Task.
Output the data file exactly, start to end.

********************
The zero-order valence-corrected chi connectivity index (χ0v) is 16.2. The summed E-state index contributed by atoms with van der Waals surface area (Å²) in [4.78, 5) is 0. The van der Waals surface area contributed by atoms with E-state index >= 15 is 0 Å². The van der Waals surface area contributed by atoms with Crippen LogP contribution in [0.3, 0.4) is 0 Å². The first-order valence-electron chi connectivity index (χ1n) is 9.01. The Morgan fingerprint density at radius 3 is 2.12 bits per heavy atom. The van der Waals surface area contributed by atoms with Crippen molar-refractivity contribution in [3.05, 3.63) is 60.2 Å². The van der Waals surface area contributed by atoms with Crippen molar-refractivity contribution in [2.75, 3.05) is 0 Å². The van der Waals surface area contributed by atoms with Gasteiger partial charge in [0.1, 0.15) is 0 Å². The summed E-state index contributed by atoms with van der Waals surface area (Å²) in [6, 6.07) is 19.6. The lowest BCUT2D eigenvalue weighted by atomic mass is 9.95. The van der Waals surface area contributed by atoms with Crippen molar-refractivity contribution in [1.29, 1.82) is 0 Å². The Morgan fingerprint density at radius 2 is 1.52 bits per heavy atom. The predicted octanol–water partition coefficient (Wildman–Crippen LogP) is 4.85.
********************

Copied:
The zero-order valence-corrected chi connectivity index (χ0v) is 16.2. The summed E-state index contributed by atoms with van der Waals surface area (Å²) in [4.78, 5) is 0. The van der Waals surface area contributed by atoms with E-state index >= 15 is 0 Å². The van der Waals surface area contributed by atoms with Crippen LogP contribution in [0.3, 0.4) is 0 Å². The first-order valence-electron chi connectivity index (χ1n) is 9.01. The Morgan fingerprint density at radius 3 is 2.12 bits per heavy atom. The van der Waals surface area contributed by atoms with Crippen molar-refractivity contribution in [3.05, 3.63) is 60.2 Å². The van der Waals surface area contributed by atoms with Crippen molar-refractivity contribution in [2.75, 3.05) is 0 Å². The van der Waals surface area contributed by atoms with Gasteiger partial charge in [0.1, 0.15) is 0 Å². The summed E-state index contributed by atoms with van der Waals surface area (Å²) in [6, 6.07) is 19.6. The lowest BCUT2D eigenvalue weighted by atomic mass is 9.95. The van der Waals surface area contributed by atoms with Crippen molar-refractivity contribution in [1.29, 1.82) is 0 Å². The Morgan fingerprint density at radius 2 is 1.52 bits per heavy atom. The predicted octanol–water partition coefficient (Wildman–Crippen LogP) is 4.85.